Côte Saint-Luc woman ordered to pay $41K in damages to live-in nanny
Commission says employer violated the rights of Gelyn Dasoc-Hilot, who came from the Philippines in 2012
The Quebec Human Rights Commission has sided with a Filipina live-in caregiver and orders she be compensated $41,600 in damages by her former employer.
Gelyn Dasoc-Hilot left the Philippines in 2012 for a better life in Canada.
She arrived in Montreal with a work permit and a job lined up: she was hired to take care of a Côte Saint-Luc woman's four children.
But she didn't expect she'd be working, at times, for free.
"I work at 8 a.m. or 7 a.m., and I finish at 10 or 11 o'clock," she said. "But they only pay me a minimum."
Dasoc-Hilot said her responsibilities also included, cleaning, cooking, washing the family vehicles, caring for pets and doing the yard work.
She said her contract stipulated a 40-hour work week, but she worked 65 hours.
The overtime was not paid.
Dasoc-Hilot said when she asked to be paid, her employed threatened to have her deported.
"She told me that she's going to send me back to the Philippines. So I was crying at that time."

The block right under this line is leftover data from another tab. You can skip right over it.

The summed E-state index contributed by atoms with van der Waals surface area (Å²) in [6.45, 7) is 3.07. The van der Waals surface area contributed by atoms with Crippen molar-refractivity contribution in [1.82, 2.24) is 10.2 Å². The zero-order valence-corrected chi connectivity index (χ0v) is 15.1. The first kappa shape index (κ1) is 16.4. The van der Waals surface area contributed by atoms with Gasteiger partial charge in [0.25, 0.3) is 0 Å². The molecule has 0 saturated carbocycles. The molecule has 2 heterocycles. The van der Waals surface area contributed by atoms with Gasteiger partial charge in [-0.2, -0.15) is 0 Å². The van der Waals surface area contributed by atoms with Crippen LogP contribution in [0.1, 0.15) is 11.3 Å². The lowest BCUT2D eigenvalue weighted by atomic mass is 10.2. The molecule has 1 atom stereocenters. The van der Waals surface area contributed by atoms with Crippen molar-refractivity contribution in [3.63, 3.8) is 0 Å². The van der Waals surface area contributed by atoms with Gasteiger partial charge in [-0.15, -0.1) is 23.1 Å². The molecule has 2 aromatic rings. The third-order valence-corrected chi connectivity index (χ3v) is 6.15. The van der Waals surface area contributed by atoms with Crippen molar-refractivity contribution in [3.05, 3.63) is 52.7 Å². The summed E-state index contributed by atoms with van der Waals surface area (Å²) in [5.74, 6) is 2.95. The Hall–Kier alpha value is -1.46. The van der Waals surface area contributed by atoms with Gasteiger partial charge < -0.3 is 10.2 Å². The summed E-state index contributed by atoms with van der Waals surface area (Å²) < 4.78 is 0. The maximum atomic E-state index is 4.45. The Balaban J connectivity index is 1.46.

Dasoc-Hilot quit after two months and turned for help to the Centre for Research-Action on Race Relations (CRARR), which brought the case forward to the Quebec Human Rights Rights Commission
In its ruling, the commission stated that Dasoc-Hilot's former employer "refused to pay the victim a salary for her first two weeks of work, while she was learning about her tasks … and threatened to call immigration services to send her back to her native country."
It ordered Dasoc-Hilot's former employer to pay her $41,600 in moral and punitive damages. Of that amount, $5,000 is for "an illicit and intentional" violation of Dasoc-Hilot's rights.
CRARR director Fo Niemi said it's all too common for employers to exploit the federal live-in caregiver program.
"These women are very vulnerable, because they are women, they are foreigners and they don't know their rights," Niemi said.
He's calling on the the government to take more aggressive action against abusive employers.
"This kind of violation basically shows that the employer has basic, almost absolute authority over these woman caregivers and that's what we need to change because, otherwise, we're going back to the practice of indentured labour."
The commission's ruling is not binding, but if the woman decides not to pay, the case can go before a human rights tribunal.
Dasoc-Hilot says she's willing to pursue that avenue so that other Filipina women in her situation get treated like employees, not servants.
A spokesperson from the Ministry of Immigration, Refugees and Citizenship Canada said it's up to the federal Labour Ministry to enforce working conditions.
However, the spokesperson said it's working to improve access to permanent residency for caregivers.
With files from CBC's Simon Nakonechny